Most CFIDSers will have moderate to severe herx effects from antibiotics that will usually have no effects on normal healthy individuals[83% in one R.A. study, 51.4% in Lyme Disease, 89% with B. recurrentis infection]. The reason for this may be the diminished blood flow system caused by the thickening of the blood commonly found with CFIDS patients. Alternatively, "it seemed to occur when injured or dead bacteria released their products into blood and tissues, provoking a sudden and exaggerated inflammatory response"[*] - thus the response may be connected to the specific organism being killed off. Many non-antibiotic treatments (Hale's breathing, glutathione - whey products, {probiotics & antifungals} ) are reported to also produce a herx effect -- whether it is bacteria die off or simply toxin release, the effect is the same: misery!

    * What is a Herxheimer Reaction?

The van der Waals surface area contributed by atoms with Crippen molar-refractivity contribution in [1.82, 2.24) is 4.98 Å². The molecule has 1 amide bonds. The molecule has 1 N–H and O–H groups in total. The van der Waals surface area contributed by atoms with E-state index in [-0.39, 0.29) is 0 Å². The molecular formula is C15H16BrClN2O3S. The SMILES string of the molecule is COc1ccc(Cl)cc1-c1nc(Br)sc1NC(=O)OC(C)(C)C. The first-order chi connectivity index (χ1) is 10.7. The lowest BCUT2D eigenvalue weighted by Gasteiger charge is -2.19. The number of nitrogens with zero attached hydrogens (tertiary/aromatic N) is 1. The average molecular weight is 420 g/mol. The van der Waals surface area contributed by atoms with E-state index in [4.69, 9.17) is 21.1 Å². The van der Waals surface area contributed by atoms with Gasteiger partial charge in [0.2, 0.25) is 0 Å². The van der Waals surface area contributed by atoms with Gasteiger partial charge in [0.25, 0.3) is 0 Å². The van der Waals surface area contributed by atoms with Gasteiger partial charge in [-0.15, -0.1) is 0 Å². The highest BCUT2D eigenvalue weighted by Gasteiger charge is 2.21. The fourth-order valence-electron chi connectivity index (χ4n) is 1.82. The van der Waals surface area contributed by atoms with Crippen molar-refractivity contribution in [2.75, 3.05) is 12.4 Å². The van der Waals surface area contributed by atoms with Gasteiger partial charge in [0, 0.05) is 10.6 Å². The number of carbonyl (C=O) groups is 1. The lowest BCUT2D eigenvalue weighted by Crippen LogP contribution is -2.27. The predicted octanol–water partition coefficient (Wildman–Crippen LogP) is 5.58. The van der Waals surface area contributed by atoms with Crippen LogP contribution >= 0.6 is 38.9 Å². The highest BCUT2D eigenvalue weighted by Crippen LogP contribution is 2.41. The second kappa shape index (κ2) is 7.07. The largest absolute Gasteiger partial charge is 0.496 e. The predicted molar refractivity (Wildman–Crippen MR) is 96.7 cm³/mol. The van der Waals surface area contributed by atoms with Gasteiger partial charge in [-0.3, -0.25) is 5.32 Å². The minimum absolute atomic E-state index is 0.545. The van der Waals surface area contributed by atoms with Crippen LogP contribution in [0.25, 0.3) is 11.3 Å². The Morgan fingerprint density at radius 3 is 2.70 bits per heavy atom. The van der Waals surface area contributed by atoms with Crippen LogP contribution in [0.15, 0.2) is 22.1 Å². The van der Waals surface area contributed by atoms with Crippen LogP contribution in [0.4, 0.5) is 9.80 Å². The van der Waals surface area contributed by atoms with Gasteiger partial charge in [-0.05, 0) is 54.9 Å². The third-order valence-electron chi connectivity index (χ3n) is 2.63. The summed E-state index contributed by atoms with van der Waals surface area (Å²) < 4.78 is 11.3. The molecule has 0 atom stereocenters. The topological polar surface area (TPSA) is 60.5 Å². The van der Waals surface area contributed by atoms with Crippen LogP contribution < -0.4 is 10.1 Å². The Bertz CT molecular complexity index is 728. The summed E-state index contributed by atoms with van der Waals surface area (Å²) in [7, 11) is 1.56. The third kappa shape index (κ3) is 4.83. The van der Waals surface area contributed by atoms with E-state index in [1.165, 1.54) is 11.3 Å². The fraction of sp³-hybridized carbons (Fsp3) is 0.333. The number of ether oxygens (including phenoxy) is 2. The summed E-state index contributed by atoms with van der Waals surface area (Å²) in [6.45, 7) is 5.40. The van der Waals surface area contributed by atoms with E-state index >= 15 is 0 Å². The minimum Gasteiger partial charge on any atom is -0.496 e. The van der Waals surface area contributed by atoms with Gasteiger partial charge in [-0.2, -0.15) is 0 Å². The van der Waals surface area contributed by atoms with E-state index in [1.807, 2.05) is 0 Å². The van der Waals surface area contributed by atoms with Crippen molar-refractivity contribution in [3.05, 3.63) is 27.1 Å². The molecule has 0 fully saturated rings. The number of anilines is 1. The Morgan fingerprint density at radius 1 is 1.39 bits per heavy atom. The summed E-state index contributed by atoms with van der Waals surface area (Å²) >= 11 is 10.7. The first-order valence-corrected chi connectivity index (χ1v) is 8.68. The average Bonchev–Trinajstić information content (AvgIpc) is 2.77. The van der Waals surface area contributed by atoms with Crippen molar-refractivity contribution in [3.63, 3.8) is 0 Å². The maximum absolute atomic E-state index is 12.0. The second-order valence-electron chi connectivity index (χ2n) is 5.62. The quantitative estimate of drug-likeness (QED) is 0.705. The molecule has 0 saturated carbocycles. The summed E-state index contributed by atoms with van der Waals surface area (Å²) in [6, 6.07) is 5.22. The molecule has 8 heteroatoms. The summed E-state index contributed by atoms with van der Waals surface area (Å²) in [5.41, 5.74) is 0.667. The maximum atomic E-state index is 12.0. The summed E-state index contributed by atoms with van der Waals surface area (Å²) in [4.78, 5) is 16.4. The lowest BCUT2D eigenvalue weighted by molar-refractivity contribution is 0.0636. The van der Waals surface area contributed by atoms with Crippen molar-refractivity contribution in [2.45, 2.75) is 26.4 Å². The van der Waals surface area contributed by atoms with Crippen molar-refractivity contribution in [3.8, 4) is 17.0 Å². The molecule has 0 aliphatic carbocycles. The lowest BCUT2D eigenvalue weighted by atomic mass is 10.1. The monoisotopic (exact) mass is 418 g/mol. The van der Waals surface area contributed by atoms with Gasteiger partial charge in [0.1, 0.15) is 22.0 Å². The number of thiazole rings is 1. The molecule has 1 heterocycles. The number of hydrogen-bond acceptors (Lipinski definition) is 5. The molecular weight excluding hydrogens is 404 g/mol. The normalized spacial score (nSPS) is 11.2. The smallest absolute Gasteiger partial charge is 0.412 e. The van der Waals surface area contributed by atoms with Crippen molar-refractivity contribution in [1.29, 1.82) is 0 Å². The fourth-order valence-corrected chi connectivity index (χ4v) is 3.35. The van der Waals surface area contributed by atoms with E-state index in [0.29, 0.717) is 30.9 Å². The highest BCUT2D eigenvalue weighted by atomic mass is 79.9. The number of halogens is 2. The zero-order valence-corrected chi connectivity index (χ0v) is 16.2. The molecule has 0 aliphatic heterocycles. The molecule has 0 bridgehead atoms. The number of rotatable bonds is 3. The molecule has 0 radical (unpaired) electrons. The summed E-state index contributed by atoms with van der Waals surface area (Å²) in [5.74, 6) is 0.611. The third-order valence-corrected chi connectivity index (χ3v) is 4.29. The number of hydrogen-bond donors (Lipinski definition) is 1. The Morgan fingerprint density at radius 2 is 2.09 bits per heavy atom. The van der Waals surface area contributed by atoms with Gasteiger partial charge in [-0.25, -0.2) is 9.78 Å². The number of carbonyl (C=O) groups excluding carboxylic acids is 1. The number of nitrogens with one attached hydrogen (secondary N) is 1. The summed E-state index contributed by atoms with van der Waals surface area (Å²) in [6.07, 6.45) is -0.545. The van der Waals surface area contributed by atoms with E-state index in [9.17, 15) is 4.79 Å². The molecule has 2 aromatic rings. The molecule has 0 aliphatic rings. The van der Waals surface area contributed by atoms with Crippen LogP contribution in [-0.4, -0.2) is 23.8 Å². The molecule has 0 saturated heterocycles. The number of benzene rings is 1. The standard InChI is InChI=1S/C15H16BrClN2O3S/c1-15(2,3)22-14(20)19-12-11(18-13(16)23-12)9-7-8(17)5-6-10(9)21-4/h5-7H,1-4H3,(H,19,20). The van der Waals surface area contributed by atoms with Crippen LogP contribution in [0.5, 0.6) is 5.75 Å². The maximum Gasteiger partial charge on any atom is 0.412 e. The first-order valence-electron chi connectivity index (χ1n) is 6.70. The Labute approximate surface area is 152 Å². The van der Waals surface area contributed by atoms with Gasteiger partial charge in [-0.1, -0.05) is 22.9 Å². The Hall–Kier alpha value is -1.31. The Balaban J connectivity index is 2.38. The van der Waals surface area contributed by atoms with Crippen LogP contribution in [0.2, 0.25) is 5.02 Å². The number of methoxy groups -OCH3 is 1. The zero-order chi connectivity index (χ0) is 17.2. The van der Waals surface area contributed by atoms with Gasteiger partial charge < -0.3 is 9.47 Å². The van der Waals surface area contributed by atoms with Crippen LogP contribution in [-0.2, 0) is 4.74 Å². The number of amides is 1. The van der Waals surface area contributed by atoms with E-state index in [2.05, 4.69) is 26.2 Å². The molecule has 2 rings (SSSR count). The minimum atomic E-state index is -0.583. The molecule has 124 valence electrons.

* The Herxheimer Reaction History [History and current theories (technical)]
    * The New England Journal of Medicine -- August 1, 1996 -- Vol. 335, No. 5

    Intensifiers if on Antibiotics

    * Bromelain
    * Serrapeptase

    Onset of Reaction

    Depending on illness and antibiotic: from 1-2 hrs to 10 days after antibiotics started

    The most common ones include:

    * increased joint or muscle pain
    * headaches
    * chills
    * Heavy perspiration and night sweats
    * Nausea
    * Burning micturition
    * Bone pain
    * swollen glands
    * bloating
    * constipation or diarrhea
    * fever (usually low grade)
    * hypotension (low blood pressure)
    * Itching, hives and rash (sometimes mistaken for an allergic reaction - this must be an MD's call)